Family Law Gosford

We understand how stressful it can be for Gosford families to go through a breakdown of relationship. You need strong and flexible guidance and support to help you navigate the road ahead.

You need strong and flexible guidance and support to help you navigate the road ahead. Our experienced team, headed up by an Accredited Specialist in Family Law, regularly appear in the Federal Circuit Court and Family Court and can provide you with assistance for a range of matters relating to family law and de facto relationships.

Gosford Family Law Firm

The matters that our Gosford law firm can assist you with include:

  • Prenuptial Agreements
  • Legal separation issues
  • Divorce
  • Annulment of marriages
  • Property settlements
  • Binding Financial Agreements
  • Spousal maintenance
  • Domestic and family violence and apprehended violence orders (AVOs)
  • Parenting arrangements including who the child lives with (previously known as custody) and who the child spends time with (previously known as access or visitation)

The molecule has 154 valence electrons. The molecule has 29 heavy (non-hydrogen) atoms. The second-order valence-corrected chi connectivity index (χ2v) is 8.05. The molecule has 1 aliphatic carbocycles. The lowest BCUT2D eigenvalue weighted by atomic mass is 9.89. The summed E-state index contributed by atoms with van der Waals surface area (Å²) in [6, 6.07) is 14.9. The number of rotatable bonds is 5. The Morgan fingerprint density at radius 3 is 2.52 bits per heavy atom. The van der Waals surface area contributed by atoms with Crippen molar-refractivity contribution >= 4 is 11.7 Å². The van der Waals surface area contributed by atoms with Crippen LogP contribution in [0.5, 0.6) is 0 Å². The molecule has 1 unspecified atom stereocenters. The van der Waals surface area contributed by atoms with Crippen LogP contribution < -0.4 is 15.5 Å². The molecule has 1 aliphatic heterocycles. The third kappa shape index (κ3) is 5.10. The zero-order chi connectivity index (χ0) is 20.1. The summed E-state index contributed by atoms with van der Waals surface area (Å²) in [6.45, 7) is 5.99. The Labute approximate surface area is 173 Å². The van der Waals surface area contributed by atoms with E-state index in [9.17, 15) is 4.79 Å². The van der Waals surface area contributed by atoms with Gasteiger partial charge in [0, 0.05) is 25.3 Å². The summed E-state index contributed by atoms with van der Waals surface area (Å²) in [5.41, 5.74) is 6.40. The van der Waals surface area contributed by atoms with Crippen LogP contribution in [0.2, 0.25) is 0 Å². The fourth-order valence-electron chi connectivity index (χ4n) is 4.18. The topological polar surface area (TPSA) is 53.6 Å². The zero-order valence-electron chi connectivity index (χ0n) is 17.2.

• Parenting Plans
  • Parental rights, father’s rights and grandparent’s rights
  • Guardianship of children
  • Child support and enforcement of payments
  • Mediation
  • Arbitration
  • Legal representation in the Federal Circuit Court and Family Court

    Talk to our friendly Family Law team today

    Wills & Estate Planning

    Nobody likes to think about it too much, but inevitably you’ll one day have to leave your business or farm, whether by selling up, retiring or leaving for health reasons.

    It is very important to have a succession plan in place that makes the transition easy not only for yourself but also for your family or employees and minimises the chances of the business or farm having to be sold up when you leave.

    Estate planning goes beyond drafting a Will. It includes assessment of assets, assessment of likely taxation, advice regarding the possibility of claims against the estate by third parties and the protection of assets.

    Estate planning is an active process of re-evaluating the estate when circumstances in life change, such as change in relationship by marriage or divorce, change in assets, change in working conditions, changes to superannuation and insurance policies and establishment of discretionary trusts. A successful plan is made involving all family members as it will take into account not only provisions for your retirement income but also the plans, aptitudes and existing assets of younger generations.